The research helped the Bunge members to see how technology platforms could be used to bridge some of these divides. “When Bunge started there were none of these new technologies – people had no smartphones,” reflects Gacheke Gachihi, one of the Bunge leaders involved in the action research. “But the research helped us to see the gaps in communication between different Bunges and to create platforms to network. It’s important because we can organise activities across cities and share experiences.”

Change 2: Tech for sharing the skills needed to claim accountability from authority

The participatory video training has changed the way that Bunge engages with this technology, too. In particular, members are now using participatory video to initiate discussions at Bunge spaces, to share skills, and to connect across communication divides – as well as in documenting evidence for human rights campaigning.

One way that Bunge members have used video as a tool for sharing skills is in building capacity amongst members for writing and presenting petitions about human rights violations that are based on an understanding of constitutional rights.

Change 3: Courage to challenge the normalisation of rights abuses

Gacheke Gachihi says that one of the biggest obstacles to citizen engagement is normalisation of human right abuses – no-one expects the perpetrators of extra-judicial killings, for example, to be held to account. “In informal settlements,” he says “it’s really hard to approach a police station with a bad reputation for human rights abuses.”

Gradually, however, bunge members – having learned more about their constitutional rights and how to petition authority - have gained confidence, and begun to petition. “More citizens are recognising that human rights violations do not have to be ‘normal’”, says Gacheke, “and it has emboldened and encouraged them to take action.”

Change 4: New spaces to surface rights abuses and demand responses

The shifts triggered by the action research have contributed to formation of various spaces within the community that are used to enhance the work of Bunge la Mwananchi - including the Mathare Social Justice Center, a registered community-based organisation.

Co-creating a new civic space has helped Bunge act as a convenor for pursuing human rights violations. This has led to some cases of human rights violations being taken up by the Independent Police Oversight Authority and the Kenya National Commission on Human Rights, with several cases now being investigated.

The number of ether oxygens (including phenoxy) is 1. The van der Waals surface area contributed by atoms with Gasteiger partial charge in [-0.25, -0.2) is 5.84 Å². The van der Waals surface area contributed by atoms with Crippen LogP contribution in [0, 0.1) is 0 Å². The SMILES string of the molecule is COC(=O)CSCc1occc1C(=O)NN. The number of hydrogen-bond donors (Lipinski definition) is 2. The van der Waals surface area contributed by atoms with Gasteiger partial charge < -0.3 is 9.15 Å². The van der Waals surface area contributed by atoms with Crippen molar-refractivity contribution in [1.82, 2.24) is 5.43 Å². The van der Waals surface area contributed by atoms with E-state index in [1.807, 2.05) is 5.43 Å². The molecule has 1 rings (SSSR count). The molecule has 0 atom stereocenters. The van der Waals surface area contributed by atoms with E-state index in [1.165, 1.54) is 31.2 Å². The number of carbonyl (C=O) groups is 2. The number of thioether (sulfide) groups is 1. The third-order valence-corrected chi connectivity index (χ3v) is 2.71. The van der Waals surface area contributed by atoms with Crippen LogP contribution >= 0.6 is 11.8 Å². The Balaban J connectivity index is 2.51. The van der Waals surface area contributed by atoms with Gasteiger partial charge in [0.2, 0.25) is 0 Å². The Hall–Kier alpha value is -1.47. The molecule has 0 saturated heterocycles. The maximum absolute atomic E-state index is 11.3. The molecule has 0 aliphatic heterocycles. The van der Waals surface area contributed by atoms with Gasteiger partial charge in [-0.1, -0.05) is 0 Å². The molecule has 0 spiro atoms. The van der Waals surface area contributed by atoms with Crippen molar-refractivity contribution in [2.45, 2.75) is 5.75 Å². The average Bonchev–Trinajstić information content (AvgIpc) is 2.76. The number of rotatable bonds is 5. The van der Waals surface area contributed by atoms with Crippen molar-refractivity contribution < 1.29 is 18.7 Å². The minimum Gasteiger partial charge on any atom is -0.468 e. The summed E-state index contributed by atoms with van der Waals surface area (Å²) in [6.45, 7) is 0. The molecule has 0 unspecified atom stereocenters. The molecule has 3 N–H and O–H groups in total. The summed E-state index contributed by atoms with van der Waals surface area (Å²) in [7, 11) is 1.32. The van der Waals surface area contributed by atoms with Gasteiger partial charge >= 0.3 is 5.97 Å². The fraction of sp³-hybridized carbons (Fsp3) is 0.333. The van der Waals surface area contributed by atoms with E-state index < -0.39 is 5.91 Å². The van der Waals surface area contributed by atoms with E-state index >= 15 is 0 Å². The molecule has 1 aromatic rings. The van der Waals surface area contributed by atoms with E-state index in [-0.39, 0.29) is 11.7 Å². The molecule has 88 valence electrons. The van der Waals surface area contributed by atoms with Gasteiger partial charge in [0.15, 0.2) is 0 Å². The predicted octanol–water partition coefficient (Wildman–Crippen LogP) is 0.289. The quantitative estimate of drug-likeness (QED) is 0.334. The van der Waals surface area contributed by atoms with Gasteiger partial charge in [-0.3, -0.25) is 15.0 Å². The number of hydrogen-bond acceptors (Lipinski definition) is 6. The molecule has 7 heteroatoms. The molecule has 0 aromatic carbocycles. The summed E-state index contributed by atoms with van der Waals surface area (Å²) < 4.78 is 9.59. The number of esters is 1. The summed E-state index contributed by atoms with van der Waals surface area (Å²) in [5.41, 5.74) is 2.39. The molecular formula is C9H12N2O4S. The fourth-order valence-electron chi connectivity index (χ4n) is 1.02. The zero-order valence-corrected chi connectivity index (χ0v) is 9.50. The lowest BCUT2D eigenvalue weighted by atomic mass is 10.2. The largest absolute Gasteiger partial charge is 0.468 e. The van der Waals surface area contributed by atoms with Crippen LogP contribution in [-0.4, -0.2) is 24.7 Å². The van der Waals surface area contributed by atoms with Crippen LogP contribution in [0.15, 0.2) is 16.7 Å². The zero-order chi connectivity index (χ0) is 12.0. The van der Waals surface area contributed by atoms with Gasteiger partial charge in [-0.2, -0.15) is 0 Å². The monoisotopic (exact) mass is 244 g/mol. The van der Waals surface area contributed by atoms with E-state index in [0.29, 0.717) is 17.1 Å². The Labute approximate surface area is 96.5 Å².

MSJC phto (1)

“Our group, Mathare Social Justice - it has given us the courage to work together”

Bunge member, speaking in the video 'Amplifying Social Struggles' (Photo: Gacheke Gachihi)

Weaving changes together for grounded, ethical action

Changes like these are significant when they are interlinked, and become more than the sum of their parts. In discussing documentation of human rights abuses, Wangui Kimari of the Mathare Social Justice Centre has written about the importance of the kind gradual and incremental shifts that we have seen coming from this work, which can ultimately have a far wider impact.

Community documentation of human rights abuses is important because it allows us to use all of our resources and show the utility of everyone in fighting for justice… As we do community research, a type of research which is better because it is informed by people’s experiences, we are able to have a more comprehensive picture of the kind of injustices that have become normalised. We want to document [abuses] to show how they have been going on with impunity within our communities … But also how this connects to broader structural violence… It gives us a way to move forward to action that’s more grounded, more ethical, and has greater impact for all community members.


A shorter version has been published on the IDS website.


About the author

Karen Brock is Research Communication Officer for Making All Voices Count, based at IDS.

About this blog

This blog is based on conversations and written contributions from Gacheke Gachihi (Bunge la Mwananchi), Hannah Hudson (IDS / Making All Voices Count), and Patta Scott-Villiers and Jackie Shaw (IDS).